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Old 19th January 2004, 08:35 PM   #7
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Quote:
Thats not line level passive, at all. Its at speaker level.
Yeah, I realized that after I had responded. I'm not thrilled with the idea of modifying the amp as I switch speakers around often these days. I'll try different values with the L-pad. I misunderstood about the "self-correcting" ability of the first-order series XO then. Am I going completely the wrong direction here? Are you saying that my using speaker-level BSC with a first-order XO is not a good combo?
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Old 19th January 2004, 09:07 PM   #8
sreten is offline sreten  United Kingdom
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I'm just saying if the BSC circuit precedes the crossover you'll
have half current and half voltage drive above the BSC frequency.

A simpler way of BSC without losing headroom is between pre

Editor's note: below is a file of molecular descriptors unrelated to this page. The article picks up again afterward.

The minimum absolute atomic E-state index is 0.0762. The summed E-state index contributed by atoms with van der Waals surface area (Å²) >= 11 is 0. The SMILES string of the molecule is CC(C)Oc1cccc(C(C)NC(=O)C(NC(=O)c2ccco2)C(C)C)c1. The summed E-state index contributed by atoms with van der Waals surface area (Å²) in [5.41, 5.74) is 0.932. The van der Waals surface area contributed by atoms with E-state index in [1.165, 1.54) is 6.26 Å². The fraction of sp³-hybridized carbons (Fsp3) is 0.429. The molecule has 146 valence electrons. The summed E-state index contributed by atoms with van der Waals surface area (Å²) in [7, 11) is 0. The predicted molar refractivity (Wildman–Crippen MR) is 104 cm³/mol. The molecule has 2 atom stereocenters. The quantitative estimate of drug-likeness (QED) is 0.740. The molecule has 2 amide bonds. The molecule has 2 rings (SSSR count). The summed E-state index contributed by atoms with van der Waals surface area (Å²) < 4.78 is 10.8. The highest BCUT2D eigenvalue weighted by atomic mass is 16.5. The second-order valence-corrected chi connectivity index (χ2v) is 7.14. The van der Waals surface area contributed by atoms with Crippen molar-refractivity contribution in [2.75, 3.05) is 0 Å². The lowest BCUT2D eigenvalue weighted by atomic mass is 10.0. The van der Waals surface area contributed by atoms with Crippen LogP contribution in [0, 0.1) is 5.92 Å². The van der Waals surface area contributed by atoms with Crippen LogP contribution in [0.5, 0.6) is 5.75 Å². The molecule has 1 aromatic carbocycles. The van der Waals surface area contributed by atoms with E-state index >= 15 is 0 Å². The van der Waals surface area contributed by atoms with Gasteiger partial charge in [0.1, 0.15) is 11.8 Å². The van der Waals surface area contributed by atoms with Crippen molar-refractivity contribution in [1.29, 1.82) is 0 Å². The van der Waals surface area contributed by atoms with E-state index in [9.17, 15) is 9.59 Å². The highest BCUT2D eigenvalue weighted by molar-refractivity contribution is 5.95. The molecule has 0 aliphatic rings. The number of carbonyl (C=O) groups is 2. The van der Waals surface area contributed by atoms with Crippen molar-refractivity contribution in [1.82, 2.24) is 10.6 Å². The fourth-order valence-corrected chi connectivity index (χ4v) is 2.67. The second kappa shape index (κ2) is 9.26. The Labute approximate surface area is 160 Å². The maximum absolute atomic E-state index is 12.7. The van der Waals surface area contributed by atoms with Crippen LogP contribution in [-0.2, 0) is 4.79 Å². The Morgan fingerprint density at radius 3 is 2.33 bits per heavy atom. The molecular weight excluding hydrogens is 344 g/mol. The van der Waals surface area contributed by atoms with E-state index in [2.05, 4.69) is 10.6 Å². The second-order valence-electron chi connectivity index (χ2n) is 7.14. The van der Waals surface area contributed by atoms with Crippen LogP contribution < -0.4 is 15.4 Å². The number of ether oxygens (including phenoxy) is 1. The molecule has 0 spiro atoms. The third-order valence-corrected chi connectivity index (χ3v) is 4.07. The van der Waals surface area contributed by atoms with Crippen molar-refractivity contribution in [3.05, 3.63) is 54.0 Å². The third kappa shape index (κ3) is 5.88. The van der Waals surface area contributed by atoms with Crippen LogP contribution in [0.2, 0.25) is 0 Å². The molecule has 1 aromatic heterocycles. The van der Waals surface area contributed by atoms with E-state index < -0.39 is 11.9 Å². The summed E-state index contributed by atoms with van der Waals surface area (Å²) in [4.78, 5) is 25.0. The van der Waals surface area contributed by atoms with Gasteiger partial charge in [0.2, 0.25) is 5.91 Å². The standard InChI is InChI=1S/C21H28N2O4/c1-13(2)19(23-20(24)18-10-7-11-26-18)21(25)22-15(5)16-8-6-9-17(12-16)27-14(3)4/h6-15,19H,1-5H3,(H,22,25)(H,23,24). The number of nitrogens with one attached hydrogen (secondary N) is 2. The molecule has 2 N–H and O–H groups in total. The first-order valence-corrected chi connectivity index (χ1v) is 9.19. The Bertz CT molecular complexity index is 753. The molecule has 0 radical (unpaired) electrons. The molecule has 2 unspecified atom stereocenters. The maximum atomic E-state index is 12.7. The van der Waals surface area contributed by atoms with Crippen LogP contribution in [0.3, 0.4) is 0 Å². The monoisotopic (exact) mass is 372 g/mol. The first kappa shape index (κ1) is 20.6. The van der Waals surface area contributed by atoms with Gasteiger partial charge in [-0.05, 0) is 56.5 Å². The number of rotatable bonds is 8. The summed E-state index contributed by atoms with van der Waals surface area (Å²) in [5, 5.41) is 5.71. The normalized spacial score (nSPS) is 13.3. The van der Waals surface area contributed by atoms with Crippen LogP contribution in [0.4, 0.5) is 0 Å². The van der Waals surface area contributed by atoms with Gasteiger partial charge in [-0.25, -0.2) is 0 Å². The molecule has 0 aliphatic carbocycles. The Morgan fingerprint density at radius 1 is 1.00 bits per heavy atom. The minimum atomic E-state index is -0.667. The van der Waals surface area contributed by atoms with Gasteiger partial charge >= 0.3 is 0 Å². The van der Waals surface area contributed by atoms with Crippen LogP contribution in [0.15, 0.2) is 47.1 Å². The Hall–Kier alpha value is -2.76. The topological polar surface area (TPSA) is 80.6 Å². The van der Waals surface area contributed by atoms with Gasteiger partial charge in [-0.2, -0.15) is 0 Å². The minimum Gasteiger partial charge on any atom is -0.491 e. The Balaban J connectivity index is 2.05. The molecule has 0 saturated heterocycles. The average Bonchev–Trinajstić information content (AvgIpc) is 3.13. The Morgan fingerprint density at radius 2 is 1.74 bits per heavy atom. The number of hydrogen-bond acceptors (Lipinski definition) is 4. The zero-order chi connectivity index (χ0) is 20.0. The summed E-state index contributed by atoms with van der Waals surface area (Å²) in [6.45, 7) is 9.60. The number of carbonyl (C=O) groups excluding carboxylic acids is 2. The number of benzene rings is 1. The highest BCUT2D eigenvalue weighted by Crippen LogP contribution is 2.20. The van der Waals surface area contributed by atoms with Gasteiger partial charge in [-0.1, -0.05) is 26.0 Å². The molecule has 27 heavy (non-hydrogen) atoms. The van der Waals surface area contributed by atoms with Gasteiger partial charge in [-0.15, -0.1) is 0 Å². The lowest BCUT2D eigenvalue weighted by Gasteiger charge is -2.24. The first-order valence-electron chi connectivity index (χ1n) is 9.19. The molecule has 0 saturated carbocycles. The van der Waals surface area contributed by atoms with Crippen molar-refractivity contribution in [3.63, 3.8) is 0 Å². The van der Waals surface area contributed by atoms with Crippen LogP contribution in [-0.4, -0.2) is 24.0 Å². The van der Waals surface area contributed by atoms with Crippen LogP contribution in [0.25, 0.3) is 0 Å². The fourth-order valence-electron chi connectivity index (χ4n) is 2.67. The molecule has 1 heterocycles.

amplifier and power amplifier or via a tape loop, i.e. line level.

I don't think your going in the wrong direction, I haven't really
thought about the implications of using BSC attenuation to also
attenuate the tweeter, but it will interfere with the L-Pad and
the calculated crossover components, I think !?

P.S. the crossover I linked to has no BSC, I presumed line level BSC.

sreten.
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Old 20th January 2004, 12:58 PM   #9
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It's my amp. I hooked up to a different amp it plays great although it's a little bright.
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Old 20th January 2004, 01:17 PM   #10
Bricolo is offline Bricolo  France
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Quote:
Originally posted by sreten


Thats not line level passive, at all. Its at speaker level.

Your losing headroom and the impedance above the baffle
step will not suit driving a crossover designed for voltage drive.

How about active BSDC ?

Find the feed back resistors in the power amp, typical values
are between ~ 220K with 10K and ~ 22K with 1K.

Double the value of the large feedback capacitor to give +6DB
and then add the same value with a series capacitor to bring
HF gain back down to 0dB, with + 6dB in the bass.

For 2.5K and 56K :
replace 56K with 100K and add 100K with series capacitor
in parrallel, Z Capacitor at centre frequency ~ = 100K.

There's no reason to ditch the L-Pad for a series crossover.

sreten.

And how good is this solution?
http://sound.westhost.com/bafflestep.htm#var-equaliser